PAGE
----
The main goal of the talk is to show how some classical constructions in

Geometry and Analysis appear (and in a unique way) from elementary and

very simplest properties. For example, the polarity relation and support functions are very important

and well known constructions in Convex Geometry, but what elementary

property uniquely implies this construction(s), and what would be

their functional versions, say, in the class of log-concave functions?

And yes, they are uniquely defined also for this class, as well as for

many other classes of functions.

Another example: How can one identify the "square root of a convex body"? Yes, it is

possible (however, "the square of a convex body" does not exist in general).

In this talk we will mostly deal with Geometric results of this

nature. We also construct summation operation on the class of

log-concave functions which polarizes the Lebesgue Integral and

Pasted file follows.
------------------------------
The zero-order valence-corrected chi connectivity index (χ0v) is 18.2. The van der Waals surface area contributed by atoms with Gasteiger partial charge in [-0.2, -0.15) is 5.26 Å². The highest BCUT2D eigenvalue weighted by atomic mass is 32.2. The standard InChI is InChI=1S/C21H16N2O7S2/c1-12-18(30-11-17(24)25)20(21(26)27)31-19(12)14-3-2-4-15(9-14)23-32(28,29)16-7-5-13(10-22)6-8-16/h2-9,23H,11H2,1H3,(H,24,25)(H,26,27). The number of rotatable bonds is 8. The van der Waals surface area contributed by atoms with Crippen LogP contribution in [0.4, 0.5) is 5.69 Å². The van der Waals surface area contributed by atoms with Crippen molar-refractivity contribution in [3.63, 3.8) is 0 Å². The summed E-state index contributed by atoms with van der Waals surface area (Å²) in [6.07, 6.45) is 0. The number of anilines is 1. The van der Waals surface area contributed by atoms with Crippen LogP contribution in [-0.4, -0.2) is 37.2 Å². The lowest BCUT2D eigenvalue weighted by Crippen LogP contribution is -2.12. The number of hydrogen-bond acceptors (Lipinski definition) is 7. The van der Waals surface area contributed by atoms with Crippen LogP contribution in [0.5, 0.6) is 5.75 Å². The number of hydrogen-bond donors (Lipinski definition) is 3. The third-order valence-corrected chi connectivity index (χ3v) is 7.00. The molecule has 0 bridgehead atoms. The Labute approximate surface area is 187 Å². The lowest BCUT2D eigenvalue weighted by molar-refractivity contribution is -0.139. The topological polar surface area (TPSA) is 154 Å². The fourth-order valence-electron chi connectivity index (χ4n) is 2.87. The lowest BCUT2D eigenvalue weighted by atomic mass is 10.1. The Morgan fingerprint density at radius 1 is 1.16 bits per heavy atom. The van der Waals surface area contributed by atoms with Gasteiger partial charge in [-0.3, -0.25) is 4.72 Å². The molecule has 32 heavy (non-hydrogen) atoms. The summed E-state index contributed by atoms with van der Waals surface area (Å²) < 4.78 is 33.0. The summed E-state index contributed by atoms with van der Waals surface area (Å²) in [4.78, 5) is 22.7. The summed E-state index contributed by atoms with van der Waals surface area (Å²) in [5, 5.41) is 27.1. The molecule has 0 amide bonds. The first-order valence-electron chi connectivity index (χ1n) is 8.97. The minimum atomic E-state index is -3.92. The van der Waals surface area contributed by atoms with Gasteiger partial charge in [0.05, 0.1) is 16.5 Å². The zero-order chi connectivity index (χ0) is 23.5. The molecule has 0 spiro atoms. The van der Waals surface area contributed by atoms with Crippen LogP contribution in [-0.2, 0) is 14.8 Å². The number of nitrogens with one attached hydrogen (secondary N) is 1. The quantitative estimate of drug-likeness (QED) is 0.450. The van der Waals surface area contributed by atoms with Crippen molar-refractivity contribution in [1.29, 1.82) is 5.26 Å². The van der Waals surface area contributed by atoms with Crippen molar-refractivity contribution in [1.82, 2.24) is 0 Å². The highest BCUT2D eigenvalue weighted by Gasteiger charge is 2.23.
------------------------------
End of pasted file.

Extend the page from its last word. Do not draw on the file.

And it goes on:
introduces the notion of a mixed integral parallell to mixed volumes

for convex bodies. We will show some inequalities coming from Convex

geometry, but which are presented already on the level of log-concave

(or even more generally quasi-concave) functions.

In the end we will characterize the Fourier transform (on the

Schwartz class in R^n) as, essentially, the only map which transforms

the product to the convolution. There is an exciting continuation of

this direction in Analysis but we will stop on this example.

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